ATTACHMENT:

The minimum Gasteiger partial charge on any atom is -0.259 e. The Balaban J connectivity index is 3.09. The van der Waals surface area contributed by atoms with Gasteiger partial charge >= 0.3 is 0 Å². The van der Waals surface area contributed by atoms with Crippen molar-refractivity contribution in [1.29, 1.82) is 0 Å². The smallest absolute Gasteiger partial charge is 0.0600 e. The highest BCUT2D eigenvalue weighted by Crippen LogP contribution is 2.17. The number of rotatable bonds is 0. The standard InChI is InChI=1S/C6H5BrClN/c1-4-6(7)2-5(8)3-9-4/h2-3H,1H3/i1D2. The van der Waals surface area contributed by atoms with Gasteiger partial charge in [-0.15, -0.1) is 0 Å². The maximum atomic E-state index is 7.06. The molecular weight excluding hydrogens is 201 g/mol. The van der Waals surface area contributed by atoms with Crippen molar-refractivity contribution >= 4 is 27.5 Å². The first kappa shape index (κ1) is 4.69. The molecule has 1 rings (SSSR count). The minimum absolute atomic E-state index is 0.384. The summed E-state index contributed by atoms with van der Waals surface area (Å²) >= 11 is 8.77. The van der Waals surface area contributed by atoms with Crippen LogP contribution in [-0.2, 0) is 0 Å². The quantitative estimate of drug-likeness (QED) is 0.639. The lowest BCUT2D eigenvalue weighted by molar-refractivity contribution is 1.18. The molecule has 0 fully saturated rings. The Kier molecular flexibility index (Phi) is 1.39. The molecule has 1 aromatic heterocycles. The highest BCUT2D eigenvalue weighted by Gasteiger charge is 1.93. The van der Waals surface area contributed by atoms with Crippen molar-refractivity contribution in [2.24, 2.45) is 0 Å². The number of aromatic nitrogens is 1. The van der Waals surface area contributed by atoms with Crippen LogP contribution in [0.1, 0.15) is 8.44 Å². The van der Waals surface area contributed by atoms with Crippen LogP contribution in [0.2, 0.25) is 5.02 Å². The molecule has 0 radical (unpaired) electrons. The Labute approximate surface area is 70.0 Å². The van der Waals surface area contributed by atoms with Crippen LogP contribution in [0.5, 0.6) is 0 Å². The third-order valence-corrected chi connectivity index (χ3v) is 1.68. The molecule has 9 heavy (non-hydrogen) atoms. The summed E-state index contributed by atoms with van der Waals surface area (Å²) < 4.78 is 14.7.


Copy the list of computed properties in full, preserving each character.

The minimum Gasteiger partial charge on any atom is -0.259 e. The Balaban J connectivity index is 3.09. The van der Waals surface area contributed by atoms with Gasteiger partial charge >= 0.3 is 0 Å². The van der Waals surface area contributed by atoms with Crippen molar-refractivity contribution in [1.29, 1.82) is 0 Å². The smallest absolute Gasteiger partial charge is 0.0600 e. The highest BCUT2D eigenvalue weighted by Crippen LogP contribution is 2.17. The number of rotatable bonds is 0. The standard InChI is InChI=1S/C6H5BrClN/c1-4-6(7)2-5(8)3-9-4/h2-3H,1H3/i1D2. The van der Waals surface area contributed by atoms with Gasteiger partial charge in [-0.15, -0.1) is 0 Å². The maximum atomic E-state index is 7.06. The molecular weight excluding hydrogens is 201 g/mol. The van der Waals surface area contributed by atoms with Crippen molar-refractivity contribution >= 4 is 27.5 Å². The first kappa shape index (κ1) is 4.69. The molecule has 1 rings (SSSR count). The minimum absolute atomic E-state index is 0.384. The summed E-state index contributed by atoms with van der Waals surface area (Å²) >= 11 is 8.77. The van der Waals surface area contributed by atoms with Crippen LogP contribution in [-0.2, 0) is 0 Å². The quantitative estimate of drug-likeness (QED) is 0.639. The lowest BCUT2D eigenvalue weighted by molar-refractivity contribution is 1.18. The molecule has 0 fully saturated rings. The Kier molecular flexibility index (Phi) is 1.39. The molecule has 1 aromatic heterocycles. The highest BCUT2D eigenvalue weighted by Gasteiger charge is 1.93. The van der Waals surface area contributed by atoms with Crippen molar-refractivity contribution in [2.24, 2.45) is 0 Å². The number of aromatic nitrogens is 1. The van der Waals surface area contributed by atoms with Crippen LogP contribution in [0.1, 0.15) is 8.44 Å². The van der Waals surface area contributed by atoms with Crippen LogP contribution in [0.2, 0.25) is 5.02 Å². The molecule has 0 radical (unpaired) electrons. The Labute approximate surface area is 70.0 Å². The van der Waals surface area contributed by atoms with Crippen LogP contribution in [0.5, 0.6) is 0 Å². The third-order valence-corrected chi connectivity index (χ3v) is 1.68. The molecule has 9 heavy (non-hydrogen) atoms. The summed E-state index contributed by atoms with van der Waals surface area (Å²) < 4.78 is 14.7.